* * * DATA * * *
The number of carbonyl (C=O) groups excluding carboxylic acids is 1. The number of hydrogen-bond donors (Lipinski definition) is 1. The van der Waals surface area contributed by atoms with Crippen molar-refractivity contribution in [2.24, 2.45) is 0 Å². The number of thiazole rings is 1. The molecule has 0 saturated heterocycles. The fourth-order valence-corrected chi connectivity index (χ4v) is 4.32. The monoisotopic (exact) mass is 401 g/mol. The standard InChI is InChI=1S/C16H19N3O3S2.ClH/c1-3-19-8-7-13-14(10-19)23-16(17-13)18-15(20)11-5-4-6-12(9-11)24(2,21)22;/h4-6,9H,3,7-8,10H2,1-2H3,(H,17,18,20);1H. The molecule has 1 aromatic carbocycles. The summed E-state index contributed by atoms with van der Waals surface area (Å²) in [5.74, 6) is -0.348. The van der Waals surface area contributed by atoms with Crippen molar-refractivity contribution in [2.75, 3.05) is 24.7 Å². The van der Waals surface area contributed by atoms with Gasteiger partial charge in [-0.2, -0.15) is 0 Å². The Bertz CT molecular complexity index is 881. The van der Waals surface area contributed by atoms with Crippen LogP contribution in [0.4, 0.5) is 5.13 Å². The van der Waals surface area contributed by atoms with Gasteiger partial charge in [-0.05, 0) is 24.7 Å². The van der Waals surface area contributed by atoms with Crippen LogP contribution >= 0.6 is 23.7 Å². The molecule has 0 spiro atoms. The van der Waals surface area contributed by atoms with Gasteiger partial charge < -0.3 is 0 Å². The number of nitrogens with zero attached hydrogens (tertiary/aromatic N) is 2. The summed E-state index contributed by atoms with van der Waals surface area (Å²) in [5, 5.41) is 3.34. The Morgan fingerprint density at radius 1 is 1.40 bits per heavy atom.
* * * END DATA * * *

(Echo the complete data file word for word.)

The number of carbonyl (C=O) groups excluding carboxylic acids is 1. The number of hydrogen-bond donors (Lipinski definition) is 1. The van der Waals surface area contributed by atoms with Crippen molar-refractivity contribution in [2.24, 2.45) is 0 Å². The number of thiazole rings is 1. The molecule has 0 saturated heterocycles. The fourth-order valence-corrected chi connectivity index (χ4v) is 4.32. The monoisotopic (exact) mass is 401 g/mol. The standard InChI is InChI=1S/C16H19N3O3S2.ClH/c1-3-19-8-7-13-14(10-19)23-16(17-13)18-15(20)11-5-4-6-12(9-11)24(2,21)22;/h4-6,9H,3,7-8,10H2,1-2H3,(H,17,18,20);1H. The molecule has 1 aromatic carbocycles. The summed E-state index contributed by atoms with van der Waals surface area (Å²) in [5.74, 6) is -0.348. The van der Waals surface area contributed by atoms with Crippen molar-refractivity contribution in [2.75, 3.05) is 24.7 Å². The van der Waals surface area contributed by atoms with Gasteiger partial charge in [-0.2, -0.15) is 0 Å². The Bertz CT molecular complexity index is 881. The van der Waals surface area contributed by atoms with Crippen LogP contribution in [0.4, 0.5) is 5.13 Å². The van der Waals surface area contributed by atoms with Gasteiger partial charge in [-0.05, 0) is 24.7 Å². The van der Waals surface area contributed by atoms with Crippen LogP contribution >= 0.6 is 23.7 Å². The molecule has 0 spiro atoms. The van der Waals surface area contributed by atoms with Gasteiger partial charge < -0.3 is 0 Å². The number of nitrogens with zero attached hydrogens (tertiary/aromatic N) is 2. The summed E-state index contributed by atoms with van der Waals surface area (Å²) in [5, 5.41) is 3.34. The Morgan fingerprint density at radius 1 is 1.40 bits per heavy atom.